DOI: 10.1002/pon.6201 ISSN:

Stress appraisal and emotion regulation mediate the association between mindfulness and affect in cancer patients: Differential mechanisms for positive and negative affect

Puttichai Tungtong, Adelita V. Ranchor, Maya J. Schroevers
  • Psychiatry and Mental health
  • Oncology
  • Experimental and Cognitive Psychology



Cancer patients are at an increased risk for affective problems, including feelings of anxiety and depression. Mindfulness has been linked to an array of benefits for affective functioning in various populations including cancer patients, but the mechanisms underlying this relationship are still poorly understood. Based on emotion‐regulation and stress‐coping models, this study examined the potential mediating role of stress appraisal and coping strategies in the associations between mindfulness and cancer patients' positive and negative affect.


For this cross‐sectional study, 245 cancer patients completed self‐report questionnaires measuring mindfulness (FFMQ), positive and negative affect (PANAS), stress appraisal (SPSI‐R:S), coping through positive reappraisal and positive refocusing (CERQ), rumination (RRQ), and distraction (COPE). Serial mediation analyses were conducted using the regression‐based bootstrapping method.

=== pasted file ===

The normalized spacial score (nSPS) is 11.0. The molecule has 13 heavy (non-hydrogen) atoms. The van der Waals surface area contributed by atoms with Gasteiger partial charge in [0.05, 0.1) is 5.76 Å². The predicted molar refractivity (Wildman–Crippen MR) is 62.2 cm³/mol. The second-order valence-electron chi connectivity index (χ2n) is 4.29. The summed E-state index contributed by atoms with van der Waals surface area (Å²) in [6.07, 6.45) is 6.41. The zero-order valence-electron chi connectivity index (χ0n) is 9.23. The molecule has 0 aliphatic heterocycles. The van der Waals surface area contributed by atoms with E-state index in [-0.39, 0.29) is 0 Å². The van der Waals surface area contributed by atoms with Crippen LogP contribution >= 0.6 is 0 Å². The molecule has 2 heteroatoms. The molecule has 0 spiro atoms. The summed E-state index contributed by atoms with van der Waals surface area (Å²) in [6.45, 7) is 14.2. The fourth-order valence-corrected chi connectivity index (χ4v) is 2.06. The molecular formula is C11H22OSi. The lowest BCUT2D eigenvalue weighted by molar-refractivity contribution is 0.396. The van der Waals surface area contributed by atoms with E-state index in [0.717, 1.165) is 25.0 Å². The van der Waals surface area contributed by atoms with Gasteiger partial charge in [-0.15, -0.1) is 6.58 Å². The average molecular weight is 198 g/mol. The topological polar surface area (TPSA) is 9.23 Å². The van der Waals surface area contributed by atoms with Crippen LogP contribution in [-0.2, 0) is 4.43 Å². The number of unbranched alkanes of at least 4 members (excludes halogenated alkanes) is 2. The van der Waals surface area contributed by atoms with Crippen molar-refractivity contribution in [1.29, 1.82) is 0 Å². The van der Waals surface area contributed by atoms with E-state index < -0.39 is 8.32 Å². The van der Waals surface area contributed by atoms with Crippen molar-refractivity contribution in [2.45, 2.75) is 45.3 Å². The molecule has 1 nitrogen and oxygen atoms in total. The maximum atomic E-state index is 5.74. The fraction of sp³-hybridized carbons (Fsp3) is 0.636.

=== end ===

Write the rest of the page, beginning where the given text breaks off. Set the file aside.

Higher levels of mindfulness were associated with higher levels of positive affect; this relationship was mediated via stress appraisal and positive reappraisal. We also found an indirect effect from mindfulness directly via positive reappraisal to positive affect. In addition, higher levels of mindfulness were negatively associated with negative affect; this relationship was mediated via stress appraisal and rumination, with also an indirect effect from mindfulness directly via stress appraisal to negative affect.


Results suggest that stress appraisal and distinct coping strategies mediate the relationship between mindfulness and affect. Mindfulness may provide benefits for cancer patients' affect by allowing adaptive stress appraisal and ways of coping through more positive and less negative thinking.

More from our Archive